Skip to product information
1 of 1

Hotel Cro-Magnon- SAVE 50%!

Hotel Cro-Magnon- SAVE 50%!

by Clayton Eshleman

Regular price $6.50 USD
Regular price $12.95 USD Sale price $6.50 USD
Sale Sold out

Product Details

Black Sparrow Press

ISBN: 978-0-87685-760-1
Pages: 180
Size: 6.08" x 9.18"
Published: July 1989
View full details

The title of this book comes from a hotel in the town of Les Eyzies in the French Dordogne, where the greatest concentration of Upper Paleolithic decorated shelters and caves are found. In 1868, in the Les Ayzies rock shelter called Abri de Cro-Magnon (“Cro-Magnon” meaning “big hole” in the local patois), the first skeletons of our direct ancestors were discovered. The shelter, now scoured of its holdings, can still be visited; it is part of the rockwall that undulates as the spinal backdrop of Les Eylzies; one section of the wall serves as the back wall of Hotel Cro-Magnon. The hotel can thus be thought of as the social outgrowth of our discovery of who we are.

The poetics of Hotel Cro-Magnon are based on the belief that there is an archetypal poem, and that its most ancient design is probably the labyrinth. The first words of a poem, from this viewpoint, propose and nose toward a confrontation with what the writer is only partially aware of, or may not be prepared to address until it emerges, flushed forth by meanders and dead-ends. Poetry twists toward the unknown and seeks to realize something beyond the poet’s initial awareness.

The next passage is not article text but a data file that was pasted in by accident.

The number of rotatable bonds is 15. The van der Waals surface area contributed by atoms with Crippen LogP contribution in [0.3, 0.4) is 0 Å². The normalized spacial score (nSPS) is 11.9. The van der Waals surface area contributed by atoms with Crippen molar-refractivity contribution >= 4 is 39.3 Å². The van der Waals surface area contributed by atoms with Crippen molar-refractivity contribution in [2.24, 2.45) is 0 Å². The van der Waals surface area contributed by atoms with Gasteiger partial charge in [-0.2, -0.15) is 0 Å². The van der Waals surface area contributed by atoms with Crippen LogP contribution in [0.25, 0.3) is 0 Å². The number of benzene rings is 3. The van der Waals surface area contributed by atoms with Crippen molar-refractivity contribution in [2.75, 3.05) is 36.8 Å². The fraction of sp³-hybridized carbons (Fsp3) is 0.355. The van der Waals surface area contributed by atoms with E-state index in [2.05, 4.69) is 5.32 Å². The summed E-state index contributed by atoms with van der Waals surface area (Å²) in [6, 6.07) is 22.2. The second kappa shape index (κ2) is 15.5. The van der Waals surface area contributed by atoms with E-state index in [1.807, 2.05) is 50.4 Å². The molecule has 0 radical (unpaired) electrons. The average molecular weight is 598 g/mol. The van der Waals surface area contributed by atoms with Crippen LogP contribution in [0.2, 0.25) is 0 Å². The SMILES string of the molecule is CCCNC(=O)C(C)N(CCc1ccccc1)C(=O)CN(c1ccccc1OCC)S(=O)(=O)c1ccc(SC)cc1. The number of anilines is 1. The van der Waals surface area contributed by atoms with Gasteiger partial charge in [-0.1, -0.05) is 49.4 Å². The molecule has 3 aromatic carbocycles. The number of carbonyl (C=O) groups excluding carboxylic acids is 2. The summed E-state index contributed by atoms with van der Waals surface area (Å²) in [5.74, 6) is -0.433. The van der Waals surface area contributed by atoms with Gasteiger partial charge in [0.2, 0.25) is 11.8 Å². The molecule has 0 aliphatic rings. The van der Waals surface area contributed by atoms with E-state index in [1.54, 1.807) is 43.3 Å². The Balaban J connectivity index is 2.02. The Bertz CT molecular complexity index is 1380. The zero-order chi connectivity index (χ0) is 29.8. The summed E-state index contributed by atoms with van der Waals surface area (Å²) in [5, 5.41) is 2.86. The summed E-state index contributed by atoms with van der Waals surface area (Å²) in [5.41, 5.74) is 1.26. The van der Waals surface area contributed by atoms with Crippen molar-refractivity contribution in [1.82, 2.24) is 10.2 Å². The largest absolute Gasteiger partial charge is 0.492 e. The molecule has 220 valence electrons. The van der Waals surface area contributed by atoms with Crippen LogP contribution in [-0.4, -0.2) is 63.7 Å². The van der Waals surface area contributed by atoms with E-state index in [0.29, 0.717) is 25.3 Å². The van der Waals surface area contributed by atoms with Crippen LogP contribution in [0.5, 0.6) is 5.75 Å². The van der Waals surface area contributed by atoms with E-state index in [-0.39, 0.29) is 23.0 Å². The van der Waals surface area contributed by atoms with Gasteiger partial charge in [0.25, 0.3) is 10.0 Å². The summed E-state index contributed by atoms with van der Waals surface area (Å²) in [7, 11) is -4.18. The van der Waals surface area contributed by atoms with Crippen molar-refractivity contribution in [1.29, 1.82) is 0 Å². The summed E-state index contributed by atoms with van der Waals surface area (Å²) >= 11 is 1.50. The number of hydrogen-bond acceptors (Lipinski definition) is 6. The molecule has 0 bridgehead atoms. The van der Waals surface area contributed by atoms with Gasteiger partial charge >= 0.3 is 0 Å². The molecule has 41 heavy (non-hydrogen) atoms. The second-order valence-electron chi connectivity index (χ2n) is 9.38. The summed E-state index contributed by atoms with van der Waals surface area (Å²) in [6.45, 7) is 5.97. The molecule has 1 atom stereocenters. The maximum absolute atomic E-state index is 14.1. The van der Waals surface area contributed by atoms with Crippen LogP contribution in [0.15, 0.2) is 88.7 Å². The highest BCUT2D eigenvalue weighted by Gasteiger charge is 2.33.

Clayton Eshleman
Clayton Eshleman was born in Indianapolis and educated at Indiana University. Along with publishing dozens of poetry collections and chapbooks, Eshleman founded and edited the poetry journals Caterpillar and Sulfur. His awards include a Guggenheim Fellowship in Poetry, a National Book Award in Translation, two grants from the NEA, three grants from the NEH, two Landon Translation Prizes from the Academy of American Poets, 13 NEA grants for Sulfur magazine, The Alfonse X. Sabio Award for Excellence in Translation, a Rockefeller Study Center residency in Bellagio, Italy, 2004, and a Hemmingway Translation Grant in 2015. He has lived in Mexico, Japan, Taiwan, Korea, Peru, France, Czechoslovakia, and Hungary, but has called Ypsilanti, Michigan, home since 1986. He is a Professor Emeritus of English at Eastern Michigan University.